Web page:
However, we also had two other testers who are both shorter and smaller and typically wear a size medium use this jacket skiing and ice climbing, and they both concurred that the jacket fits small. Much like other jackets that use Gore-Tex Pro, such as the Arc'teryx Beta AR, we found this contender to be a bit noisy and crinkly, and it does not use stretch fabric like we found on some of the jackets that used air-permeable membranes, like the Outdoor Research Interstellar. For this metric, we found this to be the most mediocre performer and awarded only 4 points.
Venting and Breathability
The Speed Light features a Gore-Tex Pro membrane that is pretty effective at breathing when the correct relative humidity is present but has a reasonably heavy face fabric that makes it feel pretty warm to wear when working hard. It has standard sized waterproof pit zips in each armpit but does not offer much else regarding ventilation options, such as a two-way front zipper or mesh backed pockets. While it performed adequately, it did not offer the incredible ventilation found on the Mountain Hardwear Cloudseeker, nor the excellent breathability of the air-permeable Gore-Tex Active membrane found on the Outdoor Research Axiom. We awarded 6 out of 10 points for this metric.
The Speed Light has dual handwarmer pockets that live high enough up to not be covered by the waist belt of a pack. It also has a single external cross-over style pocket, but no internal pockets. While it has dual hem drawcords, we found that the buckles used were not as easy to loosen as the preferred Cohaesive buckles found on the Patagonia Pluma. We also found that the dual drawcords on the side of the hood were located in annoying spots, essentially resting right against the cheeks on the inside of the collar.
We once again preferred hood drawcords with Cohaesive buckles, and pull tabs that live on the outside of the jacket where they are easiest to adjust and don't rub our face. The setup on Arc'teryx Alpha FL would be an ideal example. In the end, this jacket had most of the features that one would expect on a model of this type, but their location and performance was lower than many of the others we tested. 5 out of 10 points.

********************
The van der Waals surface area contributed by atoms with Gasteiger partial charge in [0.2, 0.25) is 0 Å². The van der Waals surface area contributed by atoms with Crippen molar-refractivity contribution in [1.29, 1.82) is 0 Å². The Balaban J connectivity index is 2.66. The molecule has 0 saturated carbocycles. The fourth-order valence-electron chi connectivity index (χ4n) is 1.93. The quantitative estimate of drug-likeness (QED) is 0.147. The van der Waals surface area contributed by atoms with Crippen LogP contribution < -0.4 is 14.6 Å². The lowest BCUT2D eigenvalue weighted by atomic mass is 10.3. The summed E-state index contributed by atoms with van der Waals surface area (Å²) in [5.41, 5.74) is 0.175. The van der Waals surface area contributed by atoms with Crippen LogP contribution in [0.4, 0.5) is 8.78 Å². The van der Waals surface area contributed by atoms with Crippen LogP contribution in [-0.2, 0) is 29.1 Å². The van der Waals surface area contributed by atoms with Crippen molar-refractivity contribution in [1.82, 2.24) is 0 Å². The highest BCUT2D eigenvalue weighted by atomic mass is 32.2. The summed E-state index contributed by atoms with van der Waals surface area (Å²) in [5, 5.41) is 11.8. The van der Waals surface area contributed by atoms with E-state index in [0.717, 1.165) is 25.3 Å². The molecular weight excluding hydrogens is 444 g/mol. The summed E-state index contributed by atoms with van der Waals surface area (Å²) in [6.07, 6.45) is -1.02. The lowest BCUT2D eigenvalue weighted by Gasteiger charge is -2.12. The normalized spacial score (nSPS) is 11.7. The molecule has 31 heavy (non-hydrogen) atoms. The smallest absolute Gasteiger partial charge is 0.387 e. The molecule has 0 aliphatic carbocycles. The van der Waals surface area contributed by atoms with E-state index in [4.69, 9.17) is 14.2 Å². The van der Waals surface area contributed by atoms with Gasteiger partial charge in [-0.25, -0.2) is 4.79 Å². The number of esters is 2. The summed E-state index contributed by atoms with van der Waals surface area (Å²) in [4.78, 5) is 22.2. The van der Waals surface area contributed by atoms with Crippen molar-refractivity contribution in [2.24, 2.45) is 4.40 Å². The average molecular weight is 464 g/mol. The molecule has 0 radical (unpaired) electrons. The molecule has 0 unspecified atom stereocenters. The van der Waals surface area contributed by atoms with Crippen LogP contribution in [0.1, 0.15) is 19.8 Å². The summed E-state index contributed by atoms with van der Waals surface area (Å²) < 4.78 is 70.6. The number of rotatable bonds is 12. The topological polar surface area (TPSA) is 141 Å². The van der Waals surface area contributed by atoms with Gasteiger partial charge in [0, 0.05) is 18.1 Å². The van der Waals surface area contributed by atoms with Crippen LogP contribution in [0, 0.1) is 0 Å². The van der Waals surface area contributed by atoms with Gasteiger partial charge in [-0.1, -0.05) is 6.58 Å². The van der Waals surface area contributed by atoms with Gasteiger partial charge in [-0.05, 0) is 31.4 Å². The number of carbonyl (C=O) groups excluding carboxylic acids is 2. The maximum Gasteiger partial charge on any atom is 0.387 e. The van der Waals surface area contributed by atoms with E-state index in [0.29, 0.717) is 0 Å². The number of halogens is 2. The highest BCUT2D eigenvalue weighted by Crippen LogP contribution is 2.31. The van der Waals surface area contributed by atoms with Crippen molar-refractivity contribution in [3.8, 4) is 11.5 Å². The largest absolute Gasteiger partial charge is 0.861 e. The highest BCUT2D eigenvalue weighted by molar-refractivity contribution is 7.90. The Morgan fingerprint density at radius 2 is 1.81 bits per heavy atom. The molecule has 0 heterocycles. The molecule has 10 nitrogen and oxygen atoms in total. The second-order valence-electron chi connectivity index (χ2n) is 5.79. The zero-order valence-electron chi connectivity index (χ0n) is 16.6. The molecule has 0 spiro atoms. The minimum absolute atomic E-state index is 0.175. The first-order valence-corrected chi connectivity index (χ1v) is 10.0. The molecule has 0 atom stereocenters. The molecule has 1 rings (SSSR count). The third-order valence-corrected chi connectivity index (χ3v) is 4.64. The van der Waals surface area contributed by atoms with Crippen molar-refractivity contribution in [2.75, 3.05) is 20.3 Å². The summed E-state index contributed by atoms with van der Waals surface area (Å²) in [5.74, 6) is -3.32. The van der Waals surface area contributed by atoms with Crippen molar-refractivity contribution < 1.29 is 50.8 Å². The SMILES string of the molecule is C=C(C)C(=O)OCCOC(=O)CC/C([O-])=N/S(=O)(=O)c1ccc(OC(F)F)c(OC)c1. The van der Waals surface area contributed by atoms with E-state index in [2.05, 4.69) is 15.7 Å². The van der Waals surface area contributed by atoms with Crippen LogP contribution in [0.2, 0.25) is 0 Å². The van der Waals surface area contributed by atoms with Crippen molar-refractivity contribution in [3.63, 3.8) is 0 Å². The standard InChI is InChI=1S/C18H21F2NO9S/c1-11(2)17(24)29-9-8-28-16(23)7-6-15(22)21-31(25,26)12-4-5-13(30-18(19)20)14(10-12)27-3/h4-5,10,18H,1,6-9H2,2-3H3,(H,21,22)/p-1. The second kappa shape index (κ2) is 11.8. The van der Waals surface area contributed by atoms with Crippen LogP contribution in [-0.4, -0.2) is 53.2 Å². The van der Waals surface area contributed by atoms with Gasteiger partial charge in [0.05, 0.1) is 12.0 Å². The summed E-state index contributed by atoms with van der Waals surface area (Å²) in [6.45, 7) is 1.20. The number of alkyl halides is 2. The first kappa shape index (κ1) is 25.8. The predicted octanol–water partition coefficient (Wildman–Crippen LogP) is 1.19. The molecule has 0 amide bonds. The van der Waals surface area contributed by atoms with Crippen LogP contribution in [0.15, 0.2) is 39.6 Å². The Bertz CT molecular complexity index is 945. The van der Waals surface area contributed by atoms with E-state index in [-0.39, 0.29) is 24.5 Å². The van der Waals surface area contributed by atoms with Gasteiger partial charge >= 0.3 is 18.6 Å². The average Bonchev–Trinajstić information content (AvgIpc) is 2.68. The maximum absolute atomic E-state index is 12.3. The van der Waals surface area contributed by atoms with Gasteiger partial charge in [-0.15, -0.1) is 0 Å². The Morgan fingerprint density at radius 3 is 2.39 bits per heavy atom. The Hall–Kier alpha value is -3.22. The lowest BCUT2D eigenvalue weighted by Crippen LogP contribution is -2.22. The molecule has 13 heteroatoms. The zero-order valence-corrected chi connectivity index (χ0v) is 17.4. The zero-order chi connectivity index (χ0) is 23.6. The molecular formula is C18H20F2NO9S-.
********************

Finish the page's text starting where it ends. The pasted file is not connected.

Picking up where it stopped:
The Speed Light is light and packable while providing good waterproofness and breathability with its high-quality membrane. While we had issues with the fit, not all people will, and this jacket is well suited to protect you from whatever the mountains can toss your way. It is versatile enough for alpine climbing or backcountry skiing in any weather and can be tossed in the pack when it is too warm to need the protection.
This jacket retails for $450, making it the second most affordable Gore-Tex Pro option that we reviewed. For those with a small frame, it is certainly worth investigating, but we must also point out that the Arc'teryx Alpha FL, an even more affordable Gore-Tex Pro jacket, was the highest overall scorer. We think this jacket presents decent value, with the caveat that there are higher performing and more affordable options available in this review.
The Marmot Speed Light follows the mold of the standard hardshell jacket, featuring a top-quality Gore-Tex Pro membrane, burly and durable face fabric, and the expected pit zips to help ventilate. It is fairly light, easy to pack, and relatively affordable. However, it fits quite small, has a hood that is not compatible with a helmet, and has poorer quality features when compared to the competition. While we think this jacket will certainly succeed in protecting you on most mountain adventures, in our comparative grading scale, it was the lowest scorer.
— Andy Wellman